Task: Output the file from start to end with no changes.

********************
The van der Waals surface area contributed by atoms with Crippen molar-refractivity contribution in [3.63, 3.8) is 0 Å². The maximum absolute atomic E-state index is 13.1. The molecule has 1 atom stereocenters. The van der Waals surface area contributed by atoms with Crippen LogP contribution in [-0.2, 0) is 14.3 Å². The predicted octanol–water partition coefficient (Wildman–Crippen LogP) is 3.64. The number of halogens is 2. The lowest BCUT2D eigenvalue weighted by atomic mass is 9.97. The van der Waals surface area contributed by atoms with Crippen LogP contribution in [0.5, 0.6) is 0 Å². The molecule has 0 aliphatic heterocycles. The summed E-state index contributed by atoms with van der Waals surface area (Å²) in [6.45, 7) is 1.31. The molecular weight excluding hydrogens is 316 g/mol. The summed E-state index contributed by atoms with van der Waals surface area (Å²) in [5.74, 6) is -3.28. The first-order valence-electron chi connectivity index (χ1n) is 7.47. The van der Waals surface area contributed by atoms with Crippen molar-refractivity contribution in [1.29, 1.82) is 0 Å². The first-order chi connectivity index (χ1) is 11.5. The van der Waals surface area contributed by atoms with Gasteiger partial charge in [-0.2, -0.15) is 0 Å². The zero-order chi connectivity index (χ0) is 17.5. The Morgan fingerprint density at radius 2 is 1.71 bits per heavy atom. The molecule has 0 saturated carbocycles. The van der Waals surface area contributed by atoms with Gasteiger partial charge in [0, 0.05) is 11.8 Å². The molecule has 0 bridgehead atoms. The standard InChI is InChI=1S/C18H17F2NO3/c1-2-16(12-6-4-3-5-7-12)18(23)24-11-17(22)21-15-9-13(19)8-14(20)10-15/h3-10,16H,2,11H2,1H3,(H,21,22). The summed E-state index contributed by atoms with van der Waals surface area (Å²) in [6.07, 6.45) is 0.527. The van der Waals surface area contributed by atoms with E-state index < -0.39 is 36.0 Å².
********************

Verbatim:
The van der Waals surface area contributed by atoms with Crippen molar-refractivity contribution in [3.63, 3.8) is 0 Å². The maximum absolute atomic E-state index is 13.1. The molecule has 1 atom stereocenters. The van der Waals surface area contributed by atoms with Crippen LogP contribution in [-0.2, 0) is 14.3 Å². The predicted octanol–water partition coefficient (Wildman–Crippen LogP) is 3.64. The number of halogens is 2. The lowest BCUT2D eigenvalue weighted by atomic mass is 9.97. The van der Waals surface area contributed by atoms with Crippen LogP contribution in [0.5, 0.6) is 0 Å². The molecule has 0 aliphatic heterocycles. The summed E-state index contributed by atoms with van der Waals surface area (Å²) in [6.45, 7) is 1.31. The molecular weight excluding hydrogens is 316 g/mol. The summed E-state index contributed by atoms with van der Waals surface area (Å²) in [5.74, 6) is -3.28. The first-order valence-electron chi connectivity index (χ1n) is 7.47. The van der Waals surface area contributed by atoms with Crippen molar-refractivity contribution in [1.29, 1.82) is 0 Å². The first-order chi connectivity index (χ1) is 11.5. The van der Waals surface area contributed by atoms with Gasteiger partial charge in [-0.2, -0.15) is 0 Å². The zero-order chi connectivity index (χ0) is 17.5. The Morgan fingerprint density at radius 2 is 1.71 bits per heavy atom. The molecule has 0 saturated carbocycles. The van der Waals surface area contributed by atoms with Gasteiger partial charge in [0, 0.05) is 11.8 Å². The molecule has 0 bridgehead atoms. The standard InChI is InChI=1S/C18H17F2NO3/c1-2-16(12-6-4-3-5-7-12)18(23)24-11-17(22)21-15-9-13(19)8-14(20)10-15/h3-10,16H,2,11H2,1H3,(H,21,22). The summed E-state index contributed by atoms with van der Waals surface area (Å²) in [6.07, 6.45) is 0.527. The van der Waals surface area contributed by atoms with E-state index < -0.39 is 36.0 Å².